Director: Jud Taylor
Writer: Oliver Crawford
Cast: William Shatner, Leonard Nimoy, DeForest Kelley, Frank Gorshin, Lou Antonio, James Doohan, Walter Koenig, Nichelle Nichols, George Takei, and Majel Barrett
Composer: Fred Steiner
Air Date: 1/10/1969
Production #: 60043-70
While traveling to the planet Ariannus, the Enterprise encounters a shuttlecraft whose pilot—a duo-chromatic humanoid named Lokai (Lou Antonio)—claims to be seeking refuge from Commissioner Bele (Frank Gorshin), who bears an identical visage to that of Lokai save for one minor difference: Bele’s people wear their black and white colors on the respective right and left sides of their faces, whereas Lokai’s people display their colors in the opposite arrangement. Kirk and his crew members remain unperturbed by this fact, yet the above variation in skin color has, according to Lokai and Bele, fueled a conflict spanning fifty thousand years.
Though conceived by laudable intentions, the premise for “Let That Be Your Last Battlefield” lacks the subtlety to adequately explore the variety of factors involved in racial bigotry. In spite of this, many Star Trek fans will admire Kirk’s solution to a complex problem as detailed in this episode.
When Bele refuses to relinquish command of the Enterprise, Captain Kirk is placed in a most difficult position. This predicament later allows for a highly intense maneuver in which Kirk activates the auto-destruct sequence while exuding remarkable confidence, thus resulting in a bluff that parallels the corbomite deception in terms of effectiveness. Also commendable are the unique camera angles and convincing reactions from Scotty, Uhura, Chekov, Sulu, Bele, and Lokai—all of which combine to accentuate any preexisting tension (that being said, a ridiculous zooming effect used to complement the blaring siren of a red alert status does little to heighten said tension prior to this scene).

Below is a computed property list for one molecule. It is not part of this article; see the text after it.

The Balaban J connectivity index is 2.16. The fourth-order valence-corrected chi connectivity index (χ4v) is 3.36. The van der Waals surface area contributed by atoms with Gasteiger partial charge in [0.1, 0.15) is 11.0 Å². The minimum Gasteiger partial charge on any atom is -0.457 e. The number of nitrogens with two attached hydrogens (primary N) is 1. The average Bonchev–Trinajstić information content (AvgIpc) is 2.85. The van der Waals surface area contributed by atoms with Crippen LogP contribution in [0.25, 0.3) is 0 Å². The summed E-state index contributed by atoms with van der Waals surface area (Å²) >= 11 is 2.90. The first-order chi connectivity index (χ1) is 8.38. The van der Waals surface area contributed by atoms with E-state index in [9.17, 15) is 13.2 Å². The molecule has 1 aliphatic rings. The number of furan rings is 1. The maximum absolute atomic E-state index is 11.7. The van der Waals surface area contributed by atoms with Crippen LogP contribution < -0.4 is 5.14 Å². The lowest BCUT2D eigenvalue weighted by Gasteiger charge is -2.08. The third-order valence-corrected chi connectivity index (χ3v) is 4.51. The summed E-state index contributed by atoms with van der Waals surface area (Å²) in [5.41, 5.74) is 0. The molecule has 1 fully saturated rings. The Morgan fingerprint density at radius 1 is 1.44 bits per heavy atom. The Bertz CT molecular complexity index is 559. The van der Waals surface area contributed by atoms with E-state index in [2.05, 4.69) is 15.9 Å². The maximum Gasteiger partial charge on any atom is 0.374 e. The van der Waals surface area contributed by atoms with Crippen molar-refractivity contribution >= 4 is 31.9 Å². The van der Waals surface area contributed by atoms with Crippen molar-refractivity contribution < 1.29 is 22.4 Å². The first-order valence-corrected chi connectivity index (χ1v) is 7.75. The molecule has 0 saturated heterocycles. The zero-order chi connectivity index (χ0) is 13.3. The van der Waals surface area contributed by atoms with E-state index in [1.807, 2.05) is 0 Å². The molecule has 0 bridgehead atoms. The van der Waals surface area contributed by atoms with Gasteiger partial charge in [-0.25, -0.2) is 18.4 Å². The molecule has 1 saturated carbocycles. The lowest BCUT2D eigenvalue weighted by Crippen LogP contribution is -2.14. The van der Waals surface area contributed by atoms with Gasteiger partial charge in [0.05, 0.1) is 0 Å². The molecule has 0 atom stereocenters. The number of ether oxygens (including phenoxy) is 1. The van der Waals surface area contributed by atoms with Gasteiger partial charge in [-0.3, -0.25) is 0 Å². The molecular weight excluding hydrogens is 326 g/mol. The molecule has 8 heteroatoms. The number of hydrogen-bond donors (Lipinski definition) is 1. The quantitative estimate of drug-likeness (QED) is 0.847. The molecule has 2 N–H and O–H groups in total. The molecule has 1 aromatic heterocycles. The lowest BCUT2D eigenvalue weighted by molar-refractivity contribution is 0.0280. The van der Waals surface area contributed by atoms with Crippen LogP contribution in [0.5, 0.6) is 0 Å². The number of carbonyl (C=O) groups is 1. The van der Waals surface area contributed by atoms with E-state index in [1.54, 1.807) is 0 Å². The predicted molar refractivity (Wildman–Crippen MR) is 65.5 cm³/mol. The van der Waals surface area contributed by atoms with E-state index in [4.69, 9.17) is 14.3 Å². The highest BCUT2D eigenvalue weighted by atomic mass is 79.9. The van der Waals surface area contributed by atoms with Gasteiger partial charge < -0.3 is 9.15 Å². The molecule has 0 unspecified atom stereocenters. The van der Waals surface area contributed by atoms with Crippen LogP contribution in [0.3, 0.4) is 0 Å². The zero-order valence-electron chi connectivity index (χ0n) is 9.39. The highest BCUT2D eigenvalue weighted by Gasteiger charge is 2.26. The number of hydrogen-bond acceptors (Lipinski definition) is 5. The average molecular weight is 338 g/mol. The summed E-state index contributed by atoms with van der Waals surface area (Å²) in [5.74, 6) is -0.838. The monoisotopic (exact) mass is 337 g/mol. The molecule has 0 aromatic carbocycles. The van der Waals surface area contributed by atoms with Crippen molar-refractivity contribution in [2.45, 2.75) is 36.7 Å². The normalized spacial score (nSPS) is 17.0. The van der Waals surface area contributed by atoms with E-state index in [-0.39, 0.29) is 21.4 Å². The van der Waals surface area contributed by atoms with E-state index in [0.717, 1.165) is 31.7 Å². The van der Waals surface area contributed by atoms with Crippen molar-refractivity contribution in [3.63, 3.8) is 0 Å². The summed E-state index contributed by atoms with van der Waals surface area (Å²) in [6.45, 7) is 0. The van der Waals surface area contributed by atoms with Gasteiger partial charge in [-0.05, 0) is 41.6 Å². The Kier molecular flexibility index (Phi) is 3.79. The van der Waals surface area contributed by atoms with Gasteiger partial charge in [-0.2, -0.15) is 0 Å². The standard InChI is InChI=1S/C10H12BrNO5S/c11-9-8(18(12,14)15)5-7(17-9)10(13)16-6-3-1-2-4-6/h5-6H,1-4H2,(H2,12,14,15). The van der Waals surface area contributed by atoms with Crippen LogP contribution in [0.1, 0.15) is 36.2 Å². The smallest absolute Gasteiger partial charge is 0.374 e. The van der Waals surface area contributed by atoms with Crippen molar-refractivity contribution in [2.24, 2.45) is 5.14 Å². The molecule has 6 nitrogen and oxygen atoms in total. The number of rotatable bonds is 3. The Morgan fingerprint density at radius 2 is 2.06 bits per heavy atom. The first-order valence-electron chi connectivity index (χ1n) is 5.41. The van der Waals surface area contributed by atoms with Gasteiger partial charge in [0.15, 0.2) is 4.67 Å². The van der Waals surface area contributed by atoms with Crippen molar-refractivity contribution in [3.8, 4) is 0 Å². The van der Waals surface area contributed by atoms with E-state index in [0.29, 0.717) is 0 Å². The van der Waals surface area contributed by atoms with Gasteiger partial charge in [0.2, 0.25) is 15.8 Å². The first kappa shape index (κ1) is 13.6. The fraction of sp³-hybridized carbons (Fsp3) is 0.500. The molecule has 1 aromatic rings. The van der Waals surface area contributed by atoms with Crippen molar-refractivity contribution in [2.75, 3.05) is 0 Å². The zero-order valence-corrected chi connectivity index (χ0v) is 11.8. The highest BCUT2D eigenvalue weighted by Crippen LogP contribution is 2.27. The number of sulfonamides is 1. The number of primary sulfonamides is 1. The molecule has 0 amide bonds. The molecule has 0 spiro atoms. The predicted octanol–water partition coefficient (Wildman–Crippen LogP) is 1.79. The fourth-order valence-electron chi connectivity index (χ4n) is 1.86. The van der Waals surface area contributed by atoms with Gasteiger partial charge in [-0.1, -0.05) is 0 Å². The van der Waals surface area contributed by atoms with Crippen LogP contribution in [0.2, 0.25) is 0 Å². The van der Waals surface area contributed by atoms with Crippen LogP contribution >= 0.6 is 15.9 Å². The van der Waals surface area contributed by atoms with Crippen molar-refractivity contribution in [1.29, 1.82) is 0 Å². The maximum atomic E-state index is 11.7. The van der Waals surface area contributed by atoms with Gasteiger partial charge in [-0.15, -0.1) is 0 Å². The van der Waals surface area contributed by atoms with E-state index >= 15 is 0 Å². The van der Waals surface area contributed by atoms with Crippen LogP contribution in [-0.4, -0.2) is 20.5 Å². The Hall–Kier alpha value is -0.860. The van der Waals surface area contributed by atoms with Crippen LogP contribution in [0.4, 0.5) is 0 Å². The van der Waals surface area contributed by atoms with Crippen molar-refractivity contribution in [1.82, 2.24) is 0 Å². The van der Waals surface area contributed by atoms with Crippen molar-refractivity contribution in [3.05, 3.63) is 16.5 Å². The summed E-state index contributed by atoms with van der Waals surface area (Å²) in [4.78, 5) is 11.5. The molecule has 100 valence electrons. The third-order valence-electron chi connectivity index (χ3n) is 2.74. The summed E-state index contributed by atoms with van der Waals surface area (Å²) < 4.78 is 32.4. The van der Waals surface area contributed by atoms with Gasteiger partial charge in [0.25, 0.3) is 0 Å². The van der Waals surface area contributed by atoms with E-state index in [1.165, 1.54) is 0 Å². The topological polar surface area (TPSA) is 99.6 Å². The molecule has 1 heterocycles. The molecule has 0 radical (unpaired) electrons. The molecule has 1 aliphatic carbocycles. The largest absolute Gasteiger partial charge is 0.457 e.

By shouting incessantly at one another, Bele and Lokai struggle to elicit sympathy when presenting arguments by which the Enterprise crew could potentially be swayed. Such an outcome is especially problematic given that Lokai at first seems to represent those members of society who have remained oppressed well into the 20th century, yet the almost constant hate-spewing of this character makes him appear no more enlightened than his perpetual adversary.
While few would likely admit as much, even the most vile of human prejudices are often somewhat grounded in reality; however, “Let That Be Your Last Battlefield” acknowledges no such grey area while fleshing out its central thesis and may therefore fail to resonate with those who wish for a more penetrating commentary on the disputes and social injustices that motivated the Civil Rights movement.
Like many Star Trek offerings, “Let That Be Your Last Battlefield” tackles a controversial topic through use of a science fiction theme. Unfortunately, the appeals made in this episode are rarely poignant enough to serve their intended purpose.
Overall Quality: 6/10
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